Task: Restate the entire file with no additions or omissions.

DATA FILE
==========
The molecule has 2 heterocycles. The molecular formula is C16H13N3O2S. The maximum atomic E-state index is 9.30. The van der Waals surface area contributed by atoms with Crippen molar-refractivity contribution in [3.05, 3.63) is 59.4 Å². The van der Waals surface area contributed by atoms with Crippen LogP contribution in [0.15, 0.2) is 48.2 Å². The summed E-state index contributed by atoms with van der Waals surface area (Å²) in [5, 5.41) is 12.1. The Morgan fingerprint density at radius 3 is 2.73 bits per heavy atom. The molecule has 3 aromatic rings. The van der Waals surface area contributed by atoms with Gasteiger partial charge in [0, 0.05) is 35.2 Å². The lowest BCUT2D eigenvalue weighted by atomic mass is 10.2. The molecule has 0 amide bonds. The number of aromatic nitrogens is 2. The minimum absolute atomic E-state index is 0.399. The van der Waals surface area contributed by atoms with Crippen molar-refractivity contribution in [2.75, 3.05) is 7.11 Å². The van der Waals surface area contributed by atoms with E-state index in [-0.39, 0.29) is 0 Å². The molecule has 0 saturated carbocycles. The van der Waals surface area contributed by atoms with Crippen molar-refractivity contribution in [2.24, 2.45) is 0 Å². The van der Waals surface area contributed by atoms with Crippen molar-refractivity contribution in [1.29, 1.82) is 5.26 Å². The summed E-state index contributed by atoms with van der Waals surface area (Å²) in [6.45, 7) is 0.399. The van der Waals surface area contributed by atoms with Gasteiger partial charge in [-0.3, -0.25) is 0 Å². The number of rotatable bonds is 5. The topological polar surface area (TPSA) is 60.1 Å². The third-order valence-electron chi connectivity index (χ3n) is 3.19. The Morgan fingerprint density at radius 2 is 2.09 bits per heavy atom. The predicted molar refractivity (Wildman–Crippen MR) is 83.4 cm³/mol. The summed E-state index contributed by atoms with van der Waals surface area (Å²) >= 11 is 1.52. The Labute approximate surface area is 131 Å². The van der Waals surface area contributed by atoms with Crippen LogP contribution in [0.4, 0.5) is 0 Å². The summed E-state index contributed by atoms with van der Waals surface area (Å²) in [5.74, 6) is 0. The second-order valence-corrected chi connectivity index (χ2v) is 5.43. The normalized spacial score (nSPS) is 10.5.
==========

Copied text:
The molecule has 2 heterocycles. The molecular formula is C16H13N3O2S. The maximum atomic E-state index is 9.30. The van der Waals surface area contributed by atoms with Crippen molar-refractivity contribution in [3.05, 3.63) is 59.4 Å². The van der Waals surface area contributed by atoms with Crippen LogP contribution in [0.15, 0.2) is 48.2 Å². The summed E-state index contributed by atoms with van der Waals surface area (Å²) in [5, 5.41) is 12.1. The Morgan fingerprint density at radius 3 is 2.73 bits per heavy atom. The molecule has 3 aromatic rings. The van der Waals surface area contributed by atoms with Gasteiger partial charge in [0, 0.05) is 35.2 Å². The lowest BCUT2D eigenvalue weighted by atomic mass is 10.2. The molecule has 0 amide bonds. The number of aromatic nitrogens is 2. The minimum absolute atomic E-state index is 0.399. The van der Waals surface area contributed by atoms with Crippen molar-refractivity contribution in [2.75, 3.05) is 7.11 Å². The van der Waals surface area contributed by atoms with E-state index in [-0.39, 0.29) is 0 Å². The molecule has 0 saturated carbocycles. The van der Waals surface area contributed by atoms with Crippen molar-refractivity contribution in [2.24, 2.45) is 0 Å². The van der Waals surface area contributed by atoms with Crippen molar-refractivity contribution in [1.29, 1.82) is 5.26 Å². The summed E-state index contributed by atoms with van der Waals surface area (Å²) in [6.45, 7) is 0.399. The van der Waals surface area contributed by atoms with Gasteiger partial charge in [-0.3, -0.25) is 0 Å². The number of rotatable bonds is 5. The topological polar surface area (TPSA) is 60.1 Å². The third-order valence-electron chi connectivity index (χ3n) is 3.19. The Morgan fingerprint density at radius 2 is 2.09 bits per heavy atom. The predicted molar refractivity (Wildman–Crippen MR) is 83.4 cm³/mol. The summed E-state index contributed by atoms with van der Waals surface area (Å²) >= 11 is 1.52. The Labute approximate surface area is 131 Å². The van der Waals surface area contributed by atoms with Crippen LogP contribution in [0.4, 0.5) is 0 Å². The summed E-state index contributed by atoms with van der Waals surface area (Å²) in [5.74, 6) is 0. The second-order valence-corrected chi connectivity index (χ2v) is 5.43. The normalized spacial score (nSPS) is 10.5.